Gaddafi killed, say Libyan officials

Major news agencies reporting that the former dictator has died after being arrested. Warning: conta

The image above --taken on a mobile phone -- appears to show Muammar Gaddafi being arrested in Sirte.

It is now being reported by major news agencies including Reuters that the former dictator has died of his injuries. Sky News has played a video which appears to show Gaddafi's body being dragged through the streets of Sirte.

This comes after revolutionaries took Sirte, Gaddafi's hometown and the final stronghold of his loyalists.

Earlier today, the Information Centre for the Misrata Military Council said:

Now in contact with our correspondent at the front of the Sirte. The tyrant Muammar Gaddafi was arrested. God is great and thank God.

Following this, the National Transitional Council's information minister, Mahmoud Shammam, appeared on al-Jazeera. He stopped short of confirming the claim -- which was being widely reported on Libyan TV -- but alluded to the rumour:

I think we can say that Sirte is liberated ...I think the celebrations are going on right now. Also there's big talk about some big fish on their way to Misrata. I cannot confirm anything but people over there are talking they caught a big fish.

Asked about the NTC's intentions if Gaddafi had been captured, he said:

We are going to put him in front of the court, we're not going to hang him in the street. We are going to give him the fair trial he never gave the Libyan people. We hope that we are catching some big names so we can put them in the court and let the people have the last word on their fate ...I think every Libyan wants to see Gaddafi stand trial.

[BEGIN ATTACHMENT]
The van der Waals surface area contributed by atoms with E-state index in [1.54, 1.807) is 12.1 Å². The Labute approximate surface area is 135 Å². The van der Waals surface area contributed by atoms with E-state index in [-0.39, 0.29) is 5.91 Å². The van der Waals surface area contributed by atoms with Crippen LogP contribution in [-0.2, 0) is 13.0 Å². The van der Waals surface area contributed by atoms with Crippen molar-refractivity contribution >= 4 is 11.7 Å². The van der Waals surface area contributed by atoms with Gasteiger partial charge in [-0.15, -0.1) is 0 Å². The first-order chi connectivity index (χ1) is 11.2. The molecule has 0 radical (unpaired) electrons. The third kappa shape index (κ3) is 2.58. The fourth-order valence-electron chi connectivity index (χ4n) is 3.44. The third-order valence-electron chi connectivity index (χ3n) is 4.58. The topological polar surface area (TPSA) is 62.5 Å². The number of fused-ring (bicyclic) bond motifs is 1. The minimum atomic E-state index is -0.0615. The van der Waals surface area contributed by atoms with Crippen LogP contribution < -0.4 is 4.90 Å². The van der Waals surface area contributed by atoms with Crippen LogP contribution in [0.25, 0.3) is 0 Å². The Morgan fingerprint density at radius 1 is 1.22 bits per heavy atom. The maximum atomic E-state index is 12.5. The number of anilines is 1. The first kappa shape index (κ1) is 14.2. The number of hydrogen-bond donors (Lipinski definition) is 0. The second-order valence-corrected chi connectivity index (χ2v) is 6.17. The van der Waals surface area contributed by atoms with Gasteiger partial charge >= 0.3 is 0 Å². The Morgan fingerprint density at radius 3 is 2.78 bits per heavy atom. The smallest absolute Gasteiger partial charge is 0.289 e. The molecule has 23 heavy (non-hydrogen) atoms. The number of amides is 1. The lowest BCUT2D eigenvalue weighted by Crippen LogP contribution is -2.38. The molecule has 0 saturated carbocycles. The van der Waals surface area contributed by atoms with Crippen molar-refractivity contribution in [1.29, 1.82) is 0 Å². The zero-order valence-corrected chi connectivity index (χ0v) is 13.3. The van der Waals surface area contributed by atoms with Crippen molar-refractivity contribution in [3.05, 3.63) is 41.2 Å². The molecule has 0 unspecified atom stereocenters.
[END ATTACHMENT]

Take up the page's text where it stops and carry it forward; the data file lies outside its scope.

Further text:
Abdel Majid, another NTC official, appeared to confirm the capture by telling Reuters that Gaddafi was injured in both legs.

UPDATE - 12.56: Al-Jazeera and Reuters are both reporting that Gaddafi has been killed.

 

 

Samira Shackle is a freelance journalist, who tweets @samirashackle. She was formerly a staff writer for the New Statesman.

Getty
Show Hide image

John McDonnell accuses Labour of “rigged purge” of Corbyn supporters

The shadow chancellor criticises the party's national executive committee for its expulsion of members and supporters from the leadership election.

John McDonnell has accused Labour of targeting Jeremy Corbyn's supporters in a "purge" of those allowed to vote in the leadership election.

"Labour party members will not accept what appears to be a rigged purge of Jeremy Corbyn supporters", the shadow chancellor wrote. "The conduct of this election must be fair and even-handed."

McDonnell, who is Corbyn's campaign manager, added: "I am writing to Labour's general secretary Iain McNicol to demand that members and supporters who are suspended or lose their voting rights are given clear information about why action has been taken and a timely opportunity to challenge the decision. In particular, the specification of particular terms of abuse to exclude Labour party members from voting should not be applied retrospectively."

The statement follows the suspension of Bakers' Union boss Ronnie Draper from voting in the election, an action Draper attributed to unspecified previous social media posts. Labour's national executive committee has not commented on the reasons for his suspension.

"While Ronnie, a supporter of Jeremy Corbyn, has been denied his say in Labour's elecion, no action is being taken over the Labour peer, Lord Sainsbury, who has given more than £2m to support the Liberal Democrats," McDonnell said. "And no action has been taken against Michael Foster, the Labour party member who abused Jeremy Corbyn's supporters and staff as Nazi stormtroopers in the Daily Mail."

McDonnell's statement adds to an already febrile mood over the election, which sees Corbyn pitted against challenger Owen Smith. A week ago, a group of Labour grandees signed a letter condemning "intolerable" attacks on party staff - who are not allowed to respond to allegations made against them. The latest statement will be seen as a warning shot to general secretary Iain McNicol, who the leadership feel has consistently interpreted the party's rules to Corbyn's disadvantage. 

Helen Lewis is deputy editor of the New Statesman. She has presented BBC Radio 4’s Week in Westminster and is a regular panellist on BBC1’s Sunday Politics.